Technology and the Future of Work

Every day there seems to be a new report about the future of work. Will most jobs be replaced by robots? How will artificial intelligence impact future careers? The answers vary depending on the source and the underlying presuppositions. In November I had a chance to join over 150 educational and community leaders for a Career Readiness Summit sponsored by Remake Learning in Pittsburgh. According to Remake Learning, the event was a chance to “analyze the current state of workforce development, share promising practices, and build the partnerships required to prepare students for a changing world.” The keynote for the event was Tom Vander Ark. Tom addressed a variety of issues but focused on the impact of artificial intelligence on the future of work.

Remake Learning highlighted on their website the key implications that Tom made about career readiness for students today. These included the ability to:

  • navigate projects and work in teams, as the majority will be freelancers by 2027,
  • contribute to the economy through human judgement, creativity, empathy, social interaction, and innovative mindset,
  • work computationally and across disciplines, and
  • upskill continuously as the economy and required skills will change at a more rapid rate than ever.

Much of Tom’s references came from his research for his new project, “Ask About AI: The Future of Work.” While industries like medicine and law grabble with the implications of Artificial Intelligence in their business practices, education has not really begun to address the impact of AI on learning. Tom and the Getting Smart Team spent two years studying the implications of AI and came to the following conclusion: “machine intelligence turbocharged by big data and enabling technologies like robotics is the most significant change force facing humanity.”

To follow Tom Vander Ark and his team as they continue to document this trend, use the hashtag #AskAboutAI.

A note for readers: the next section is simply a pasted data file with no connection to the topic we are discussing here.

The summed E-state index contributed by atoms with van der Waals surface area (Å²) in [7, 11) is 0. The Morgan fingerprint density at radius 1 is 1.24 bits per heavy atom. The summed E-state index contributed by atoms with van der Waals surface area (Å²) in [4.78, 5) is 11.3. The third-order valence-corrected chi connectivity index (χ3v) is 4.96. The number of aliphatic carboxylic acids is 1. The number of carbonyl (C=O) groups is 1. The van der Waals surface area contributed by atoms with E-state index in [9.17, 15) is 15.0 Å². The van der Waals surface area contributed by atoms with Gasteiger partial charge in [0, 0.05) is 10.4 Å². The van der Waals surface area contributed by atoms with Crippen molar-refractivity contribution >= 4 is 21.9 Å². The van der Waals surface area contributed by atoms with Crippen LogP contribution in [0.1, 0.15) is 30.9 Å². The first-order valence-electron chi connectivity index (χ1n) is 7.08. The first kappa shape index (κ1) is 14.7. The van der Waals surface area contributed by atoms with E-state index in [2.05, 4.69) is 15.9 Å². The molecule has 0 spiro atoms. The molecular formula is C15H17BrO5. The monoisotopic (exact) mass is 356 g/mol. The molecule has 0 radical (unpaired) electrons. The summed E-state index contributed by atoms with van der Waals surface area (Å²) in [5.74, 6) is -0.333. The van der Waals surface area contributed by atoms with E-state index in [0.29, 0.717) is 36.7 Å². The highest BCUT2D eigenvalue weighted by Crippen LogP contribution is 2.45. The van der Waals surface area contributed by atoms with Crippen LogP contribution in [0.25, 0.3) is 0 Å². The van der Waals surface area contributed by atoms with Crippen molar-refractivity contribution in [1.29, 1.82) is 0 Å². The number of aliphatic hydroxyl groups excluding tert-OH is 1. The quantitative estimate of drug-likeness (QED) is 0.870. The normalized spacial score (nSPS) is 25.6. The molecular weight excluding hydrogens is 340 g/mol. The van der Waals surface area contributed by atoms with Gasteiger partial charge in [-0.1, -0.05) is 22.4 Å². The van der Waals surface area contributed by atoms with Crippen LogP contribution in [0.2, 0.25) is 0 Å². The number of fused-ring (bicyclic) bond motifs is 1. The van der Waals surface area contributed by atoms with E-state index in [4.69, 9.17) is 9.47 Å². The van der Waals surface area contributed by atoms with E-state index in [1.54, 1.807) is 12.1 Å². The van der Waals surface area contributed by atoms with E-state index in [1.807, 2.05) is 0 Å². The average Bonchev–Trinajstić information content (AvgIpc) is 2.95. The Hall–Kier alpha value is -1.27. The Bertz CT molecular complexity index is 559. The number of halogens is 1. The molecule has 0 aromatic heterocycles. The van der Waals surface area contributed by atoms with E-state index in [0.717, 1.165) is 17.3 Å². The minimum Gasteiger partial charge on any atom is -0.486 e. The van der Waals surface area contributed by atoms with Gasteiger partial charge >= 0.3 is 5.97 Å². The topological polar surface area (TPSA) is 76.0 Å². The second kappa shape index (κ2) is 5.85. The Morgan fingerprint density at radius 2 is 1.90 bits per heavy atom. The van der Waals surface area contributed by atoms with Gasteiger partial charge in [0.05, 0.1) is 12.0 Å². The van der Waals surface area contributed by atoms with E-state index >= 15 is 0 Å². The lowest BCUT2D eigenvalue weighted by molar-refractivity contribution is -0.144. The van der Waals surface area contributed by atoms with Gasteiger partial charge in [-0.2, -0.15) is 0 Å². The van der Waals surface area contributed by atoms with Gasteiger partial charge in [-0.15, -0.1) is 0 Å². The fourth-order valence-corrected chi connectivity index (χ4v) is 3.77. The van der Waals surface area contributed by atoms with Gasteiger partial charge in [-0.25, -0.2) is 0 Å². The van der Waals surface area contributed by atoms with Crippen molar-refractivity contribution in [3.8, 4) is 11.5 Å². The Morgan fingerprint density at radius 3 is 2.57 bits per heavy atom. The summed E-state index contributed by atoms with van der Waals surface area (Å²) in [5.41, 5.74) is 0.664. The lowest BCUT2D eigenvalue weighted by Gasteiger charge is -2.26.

Real World Learning: Design Challenges

For the past two years I’ve worked with the Parkway West Career and Technology Center (PWCTC) Consortium of Schools and the Energy Innovation Center (EIC) to develop a series of real world Design Challenges. There are some lessons I’ve learned:

  • Identify the students teams as consultants. Make the students aware of the role of a consultant and the importance of addressing the needs of the client. Work with the teacher facilitators to frame the problem in ways that relate to the students and allow teams to work collaboratively.
  • Bring in experts from Day 1. We have each kick-off event at the EIC. Bob Meeder, the CEO of the EIC, arranges for a team of experts, or as he calls them “bosses,” to work with the student consulting teams.
  • Frame the challenge around a Request for Proposal (RFP). In the business world RFPs are the documents that outline the expectations of the client. The consulting team has to address the project based on the client’s needs.
  • Use a human-centered design process to move the project along. I’ve had an opportunity to undergo training through the LUMA Institute. The LUMA framework, developed through a meta-analysis of the best strategies in design thinking, helps to shape the problem more succinctly and provides the focus on the target population.

Visualizing the vote for Concept Posters